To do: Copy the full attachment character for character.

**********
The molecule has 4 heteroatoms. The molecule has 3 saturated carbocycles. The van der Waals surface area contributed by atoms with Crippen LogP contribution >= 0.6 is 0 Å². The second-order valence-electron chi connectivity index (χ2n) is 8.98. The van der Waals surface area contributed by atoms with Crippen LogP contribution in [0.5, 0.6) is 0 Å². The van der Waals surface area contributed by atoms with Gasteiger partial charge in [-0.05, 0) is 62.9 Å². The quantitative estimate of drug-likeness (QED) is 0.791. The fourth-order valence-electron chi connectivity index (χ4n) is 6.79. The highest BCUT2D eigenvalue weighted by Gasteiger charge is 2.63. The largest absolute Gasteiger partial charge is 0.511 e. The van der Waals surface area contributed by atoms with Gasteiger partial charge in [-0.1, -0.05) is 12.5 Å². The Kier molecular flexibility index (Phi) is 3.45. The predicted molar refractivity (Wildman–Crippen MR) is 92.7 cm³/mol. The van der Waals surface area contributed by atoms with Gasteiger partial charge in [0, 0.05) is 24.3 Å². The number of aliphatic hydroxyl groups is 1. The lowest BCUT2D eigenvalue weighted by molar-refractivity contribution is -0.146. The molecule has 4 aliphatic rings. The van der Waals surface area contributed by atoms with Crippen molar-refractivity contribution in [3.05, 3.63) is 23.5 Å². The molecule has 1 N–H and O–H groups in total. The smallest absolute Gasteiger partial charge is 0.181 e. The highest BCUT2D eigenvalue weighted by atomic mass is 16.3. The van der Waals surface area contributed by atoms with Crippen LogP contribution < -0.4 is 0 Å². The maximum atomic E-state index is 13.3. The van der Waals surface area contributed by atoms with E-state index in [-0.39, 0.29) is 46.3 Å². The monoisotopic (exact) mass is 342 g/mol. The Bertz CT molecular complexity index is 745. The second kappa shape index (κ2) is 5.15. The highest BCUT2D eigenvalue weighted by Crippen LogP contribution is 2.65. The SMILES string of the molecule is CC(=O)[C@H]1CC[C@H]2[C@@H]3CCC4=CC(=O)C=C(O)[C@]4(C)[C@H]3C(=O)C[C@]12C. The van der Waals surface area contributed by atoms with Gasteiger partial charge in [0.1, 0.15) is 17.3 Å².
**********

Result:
The molecule has 4 heteroatoms. The molecule has 3 saturated carbocycles. The van der Waals surface area contributed by atoms with Crippen LogP contribution >= 0.6 is 0 Å². The second-order valence-electron chi connectivity index (χ2n) is 8.98. The van der Waals surface area contributed by atoms with Crippen LogP contribution in [0.5, 0.6) is 0 Å². The van der Waals surface area contributed by atoms with Gasteiger partial charge in [-0.05, 0) is 62.9 Å². The quantitative estimate of drug-likeness (QED) is 0.791. The fourth-order valence-electron chi connectivity index (χ4n) is 6.79. The highest BCUT2D eigenvalue weighted by Gasteiger charge is 2.63. The largest absolute Gasteiger partial charge is 0.511 e. The van der Waals surface area contributed by atoms with Gasteiger partial charge in [-0.1, -0.05) is 12.5 Å². The Kier molecular flexibility index (Phi) is 3.45. The predicted molar refractivity (Wildman–Crippen MR) is 92.7 cm³/mol. The van der Waals surface area contributed by atoms with Gasteiger partial charge in [0, 0.05) is 24.3 Å². The number of aliphatic hydroxyl groups is 1. The lowest BCUT2D eigenvalue weighted by molar-refractivity contribution is -0.146. The molecule has 4 aliphatic rings. The van der Waals surface area contributed by atoms with Crippen molar-refractivity contribution in [3.05, 3.63) is 23.5 Å². The molecule has 1 N–H and O–H groups in total. The smallest absolute Gasteiger partial charge is 0.181 e. The highest BCUT2D eigenvalue weighted by atomic mass is 16.3. The van der Waals surface area contributed by atoms with Crippen LogP contribution < -0.4 is 0 Å². The maximum atomic E-state index is 13.3. The van der Waals surface area contributed by atoms with E-state index in [-0.39, 0.29) is 46.3 Å². The monoisotopic (exact) mass is 342 g/mol. The Bertz CT molecular complexity index is 745. The second kappa shape index (κ2) is 5.15. The highest BCUT2D eigenvalue weighted by Crippen LogP contribution is 2.65. The SMILES string of the molecule is CC(=O)[C@H]1CC[C@H]2[C@@H]3CCC4=CC(=O)C=C(O)[C@]4(C)[C@H]3C(=O)C[C@]12C. The van der Waals surface area contributed by atoms with Gasteiger partial charge in [0.1, 0.15) is 17.3 Å².